I want to address a common misconception. Some people shooting video or JPG with dSLRs claim:

If you are going to shoot JPG or video on a DSLR then shoot in Adobe RGB 98 because it is a wider color space. You can always switch to sRGB later and it will throw out the extra data

This is, quite frankly, WRONG. Being a “wider” colorspace does not make it a “better” colorspace. Especially when dealing with 8 bit file formats.

There is NO EXTRA DATA in Adobe RGB relative to sRGB – this is a common misconception. The “amount” of data in a file is related to the bit depth and not the color profile.

An 8-bit sRGB file and an 8-bit Adobe RGB file both have the SAME amount of data. The only difference is that in Adobe RGB, the distance between colors is greater. And because of the limited interpolation of 8 bit data, this means the delta E errors are larger in Adobe RGB than in sRGB.

The end result is that if you shoot in 8-bit in Adobe RGB and then convert to sRGB you will be introducing greater delta-E errors into the image.

And here’s the thing: as long as you are not clipping color channels in sRGB, then there is no benefit to using a larger color space like Adobe RGB, regardless of bit depth. You want to use larger colorspaces when you are clipping (running out of “room”) in the colorspace you are working in.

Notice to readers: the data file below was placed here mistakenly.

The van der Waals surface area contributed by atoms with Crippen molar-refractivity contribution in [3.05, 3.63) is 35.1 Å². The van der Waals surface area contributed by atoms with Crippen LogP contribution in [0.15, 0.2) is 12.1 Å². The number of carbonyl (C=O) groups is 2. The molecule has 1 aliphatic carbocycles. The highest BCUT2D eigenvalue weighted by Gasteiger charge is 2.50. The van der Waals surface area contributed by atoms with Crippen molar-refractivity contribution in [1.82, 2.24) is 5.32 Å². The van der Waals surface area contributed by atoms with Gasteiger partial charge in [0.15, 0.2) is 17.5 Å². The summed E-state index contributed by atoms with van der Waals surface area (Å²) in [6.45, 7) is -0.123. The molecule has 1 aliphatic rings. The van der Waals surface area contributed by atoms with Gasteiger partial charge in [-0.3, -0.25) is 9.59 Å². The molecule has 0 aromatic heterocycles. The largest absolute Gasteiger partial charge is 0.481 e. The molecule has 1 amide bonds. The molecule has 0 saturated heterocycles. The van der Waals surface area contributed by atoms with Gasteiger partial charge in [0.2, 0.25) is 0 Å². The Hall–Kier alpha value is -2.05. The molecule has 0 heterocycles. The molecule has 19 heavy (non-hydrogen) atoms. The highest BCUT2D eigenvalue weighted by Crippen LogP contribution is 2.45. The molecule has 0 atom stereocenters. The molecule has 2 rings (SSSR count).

If you shoot 8 bit in Adobe RGB then convert, you are not “throwing away extra data”, but you are damaging color accuracy. 

Gamma encoded sRGB and Rec709 were developed to work well with 8 bit files. Adobe RGB less so because it has the primary colors set a larger distance apart, and thus introducing greater delta E errors. ProPhoto is USELESS in 8 bit, and should be used only with 16 bit or greater file types. IMO, Adobe RGB should also only be used with 16 bit or greater file types.

WHEN RECORDING VIDEO IN A DSLR:

Use sRGB. sRGB matches the primaries in Rec709, and Rec709 is the standard for HD.

If you have specific shots where you are clipping specific color channels, and you are going to record out to actual film or go to DCI/P3, then Adobe RGB *may* be an appropriate choice.

But Adobe RGB is the wrong choice for the vast majority of video work, and especially video that is in 8-bit, and more especially for video that is heavily compressed 420 or 422 and not 444. (dSLRs are typcially 420).

The reality is that if you want to be working in a “wide gamut” space, then shooting video on a dSLR is not a good choice to begin with. You want a camera that can shoot at 10 bit minimum, and either to RAW or LOG encoded files such as RED or ALEXA.

To get the best results in a dSLR, use the smallest colorspace that fully encloses your subject, control scene contrast, and keep the image within the limited latitude of 8 bit video.

FINAL NOTE:

If you don’t have a wide gamut monitor that can cover the Adobe RGB gamut, then you will not be able to see that additional color information accurately, either.

Most monitors are sRGB (or even smaller gamut). HD monitors are set for Rec709, which uses the same primaries as sRGB. When you watch a BluRay on your nifty HDTV, you are watching Rec709. sRGB is the *same size* – it uses the same primaries. (only the gamma curve is different).

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